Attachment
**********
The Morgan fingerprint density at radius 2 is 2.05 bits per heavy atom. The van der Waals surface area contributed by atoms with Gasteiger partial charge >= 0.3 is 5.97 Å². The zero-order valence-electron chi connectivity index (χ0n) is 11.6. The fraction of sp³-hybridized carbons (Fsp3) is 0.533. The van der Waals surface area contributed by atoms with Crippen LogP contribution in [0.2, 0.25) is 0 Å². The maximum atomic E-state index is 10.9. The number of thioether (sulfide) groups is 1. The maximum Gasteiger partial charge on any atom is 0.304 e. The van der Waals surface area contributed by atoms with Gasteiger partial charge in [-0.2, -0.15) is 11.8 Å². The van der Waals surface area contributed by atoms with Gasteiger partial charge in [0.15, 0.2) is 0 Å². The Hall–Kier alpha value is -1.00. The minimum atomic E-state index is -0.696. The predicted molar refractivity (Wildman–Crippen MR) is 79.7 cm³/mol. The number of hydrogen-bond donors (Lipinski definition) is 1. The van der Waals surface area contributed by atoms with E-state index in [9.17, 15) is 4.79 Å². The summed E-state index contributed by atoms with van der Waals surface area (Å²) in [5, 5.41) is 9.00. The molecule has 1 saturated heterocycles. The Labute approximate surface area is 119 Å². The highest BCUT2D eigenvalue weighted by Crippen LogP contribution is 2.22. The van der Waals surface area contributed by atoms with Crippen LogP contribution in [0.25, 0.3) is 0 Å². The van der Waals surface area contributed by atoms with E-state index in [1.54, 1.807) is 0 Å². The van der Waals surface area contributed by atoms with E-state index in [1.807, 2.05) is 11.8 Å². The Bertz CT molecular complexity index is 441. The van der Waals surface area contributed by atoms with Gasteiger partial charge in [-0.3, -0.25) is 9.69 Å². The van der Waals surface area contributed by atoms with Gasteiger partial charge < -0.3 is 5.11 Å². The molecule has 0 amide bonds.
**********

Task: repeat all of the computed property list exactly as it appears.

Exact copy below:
The Morgan fingerprint density at radius 2 is 2.05 bits per heavy atom. The van der Waals surface area contributed by atoms with Gasteiger partial charge >= 0.3 is 5.97 Å². The zero-order valence-electron chi connectivity index (χ0n) is 11.6. The fraction of sp³-hybridized carbons (Fsp3) is 0.533. The van der Waals surface area contributed by atoms with Crippen LogP contribution in [0.2, 0.25) is 0 Å². The maximum atomic E-state index is 10.9. The number of thioether (sulfide) groups is 1. The maximum Gasteiger partial charge on any atom is 0.304 e. The van der Waals surface area contributed by atoms with Gasteiger partial charge in [-0.2, -0.15) is 11.8 Å². The van der Waals surface area contributed by atoms with Gasteiger partial charge in [0.15, 0.2) is 0 Å². The Hall–Kier alpha value is -1.00. The minimum atomic E-state index is -0.696. The predicted molar refractivity (Wildman–Crippen MR) is 79.7 cm³/mol. The number of hydrogen-bond donors (Lipinski definition) is 1. The van der Waals surface area contributed by atoms with E-state index in [9.17, 15) is 4.79 Å². The summed E-state index contributed by atoms with van der Waals surface area (Å²) in [5, 5.41) is 9.00. The molecule has 1 saturated heterocycles. The Labute approximate surface area is 119 Å². The highest BCUT2D eigenvalue weighted by Crippen LogP contribution is 2.22. The van der Waals surface area contributed by atoms with Crippen LogP contribution in [0.25, 0.3) is 0 Å². The van der Waals surface area contributed by atoms with E-state index in [1.54, 1.807) is 0 Å². The van der Waals surface area contributed by atoms with E-state index in [1.807, 2.05) is 11.8 Å². The Bertz CT molecular complexity index is 441. The van der Waals surface area contributed by atoms with Gasteiger partial charge in [-0.3, -0.25) is 9.69 Å². The van der Waals surface area contributed by atoms with Gasteiger partial charge < -0.3 is 5.11 Å². The molecule has 0 amide bonds.